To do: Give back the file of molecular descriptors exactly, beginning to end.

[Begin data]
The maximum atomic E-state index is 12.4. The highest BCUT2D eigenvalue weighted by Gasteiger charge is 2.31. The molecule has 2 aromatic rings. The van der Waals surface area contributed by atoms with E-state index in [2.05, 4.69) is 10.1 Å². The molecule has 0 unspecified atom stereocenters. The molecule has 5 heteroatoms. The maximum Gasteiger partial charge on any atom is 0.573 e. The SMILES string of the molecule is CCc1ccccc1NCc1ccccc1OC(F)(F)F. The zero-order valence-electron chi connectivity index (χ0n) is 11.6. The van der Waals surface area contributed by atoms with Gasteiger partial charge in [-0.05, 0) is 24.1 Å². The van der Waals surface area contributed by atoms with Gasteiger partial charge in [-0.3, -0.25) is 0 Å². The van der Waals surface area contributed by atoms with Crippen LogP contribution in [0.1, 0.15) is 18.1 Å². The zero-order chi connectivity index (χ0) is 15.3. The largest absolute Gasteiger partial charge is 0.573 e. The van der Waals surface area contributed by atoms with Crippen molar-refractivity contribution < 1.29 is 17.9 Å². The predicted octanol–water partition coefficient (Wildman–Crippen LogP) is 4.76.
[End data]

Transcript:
The maximum atomic E-state index is 12.4. The highest BCUT2D eigenvalue weighted by Gasteiger charge is 2.31. The molecule has 2 aromatic rings. The van der Waals surface area contributed by atoms with E-state index in [2.05, 4.69) is 10.1 Å². The molecule has 0 unspecified atom stereocenters. The molecule has 5 heteroatoms. The maximum Gasteiger partial charge on any atom is 0.573 e. The SMILES string of the molecule is CCc1ccccc1NCc1ccccc1OC(F)(F)F. The zero-order valence-electron chi connectivity index (χ0n) is 11.6. The van der Waals surface area contributed by atoms with Gasteiger partial charge in [-0.05, 0) is 24.1 Å². The van der Waals surface area contributed by atoms with Gasteiger partial charge in [-0.3, -0.25) is 0 Å². The van der Waals surface area contributed by atoms with Crippen LogP contribution in [0.1, 0.15) is 18.1 Å². The zero-order chi connectivity index (χ0) is 15.3. The largest absolute Gasteiger partial charge is 0.573 e. The van der Waals surface area contributed by atoms with Crippen molar-refractivity contribution < 1.29 is 17.9 Å². The predicted octanol–water partition coefficient (Wildman–Crippen LogP) is 4.76.